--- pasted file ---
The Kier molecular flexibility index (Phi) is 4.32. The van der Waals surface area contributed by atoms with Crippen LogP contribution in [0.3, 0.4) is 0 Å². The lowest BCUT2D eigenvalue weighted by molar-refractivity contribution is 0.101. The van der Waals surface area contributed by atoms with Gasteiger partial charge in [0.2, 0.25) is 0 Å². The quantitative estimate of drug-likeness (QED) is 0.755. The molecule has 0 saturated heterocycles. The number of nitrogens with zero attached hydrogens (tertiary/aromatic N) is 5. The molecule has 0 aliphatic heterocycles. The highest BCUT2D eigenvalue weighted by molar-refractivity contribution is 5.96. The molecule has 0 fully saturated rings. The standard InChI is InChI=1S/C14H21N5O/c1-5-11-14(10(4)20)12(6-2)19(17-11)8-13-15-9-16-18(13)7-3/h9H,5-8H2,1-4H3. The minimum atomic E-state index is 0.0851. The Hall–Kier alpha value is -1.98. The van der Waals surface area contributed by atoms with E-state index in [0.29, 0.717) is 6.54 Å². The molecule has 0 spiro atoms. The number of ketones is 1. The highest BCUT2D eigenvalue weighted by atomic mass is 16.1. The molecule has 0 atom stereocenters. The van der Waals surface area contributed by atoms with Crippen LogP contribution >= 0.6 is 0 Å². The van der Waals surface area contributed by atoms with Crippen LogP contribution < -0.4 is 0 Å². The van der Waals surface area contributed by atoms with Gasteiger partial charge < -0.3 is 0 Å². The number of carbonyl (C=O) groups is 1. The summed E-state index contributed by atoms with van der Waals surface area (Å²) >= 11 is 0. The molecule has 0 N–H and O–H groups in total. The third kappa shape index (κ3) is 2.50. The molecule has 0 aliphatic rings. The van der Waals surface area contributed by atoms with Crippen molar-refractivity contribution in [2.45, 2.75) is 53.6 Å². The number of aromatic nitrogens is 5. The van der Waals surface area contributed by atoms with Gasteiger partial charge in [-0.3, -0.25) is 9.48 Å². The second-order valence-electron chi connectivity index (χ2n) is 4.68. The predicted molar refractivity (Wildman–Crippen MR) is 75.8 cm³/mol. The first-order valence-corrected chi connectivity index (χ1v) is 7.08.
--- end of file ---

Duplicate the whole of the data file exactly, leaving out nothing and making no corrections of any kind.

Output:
The Kier molecular flexibility index (Phi) is 4.32. The van der Waals surface area contributed by atoms with Crippen LogP contribution in [0.3, 0.4) is 0 Å². The lowest BCUT2D eigenvalue weighted by molar-refractivity contribution is 0.101. The van der Waals surface area contributed by atoms with Gasteiger partial charge in [0.2, 0.25) is 0 Å². The quantitative estimate of drug-likeness (QED) is 0.755. The molecule has 0 saturated heterocycles. The number of nitrogens with zero attached hydrogens (tertiary/aromatic N) is 5. The molecule has 0 aliphatic heterocycles. The highest BCUT2D eigenvalue weighted by molar-refractivity contribution is 5.96. The molecule has 0 fully saturated rings. The standard InChI is InChI=1S/C14H21N5O/c1-5-11-14(10(4)20)12(6-2)19(17-11)8-13-15-9-16-18(13)7-3/h9H,5-8H2,1-4H3. The minimum atomic E-state index is 0.0851. The Hall–Kier alpha value is -1.98. The van der Waals surface area contributed by atoms with E-state index in [0.29, 0.717) is 6.54 Å². The molecule has 0 spiro atoms. The number of ketones is 1. The highest BCUT2D eigenvalue weighted by atomic mass is 16.1. The molecule has 0 atom stereocenters. The van der Waals surface area contributed by atoms with Crippen LogP contribution >= 0.6 is 0 Å². The van der Waals surface area contributed by atoms with Crippen LogP contribution < -0.4 is 0 Å². The van der Waals surface area contributed by atoms with Gasteiger partial charge < -0.3 is 0 Å². The number of carbonyl (C=O) groups is 1. The summed E-state index contributed by atoms with van der Waals surface area (Å²) >= 11 is 0. The molecule has 0 N–H and O–H groups in total. The third kappa shape index (κ3) is 2.50. The molecule has 0 aliphatic rings. The van der Waals surface area contributed by atoms with Crippen molar-refractivity contribution in [2.45, 2.75) is 53.6 Å². The number of aromatic nitrogens is 5. The van der Waals surface area contributed by atoms with Gasteiger partial charge in [-0.3, -0.25) is 9.48 Å². The second-order valence-electron chi connectivity index (χ2n) is 4.68. The predicted molar refractivity (Wildman–Crippen MR) is 75.8 cm³/mol. The first-order valence-corrected chi connectivity index (χ1v) is 7.08.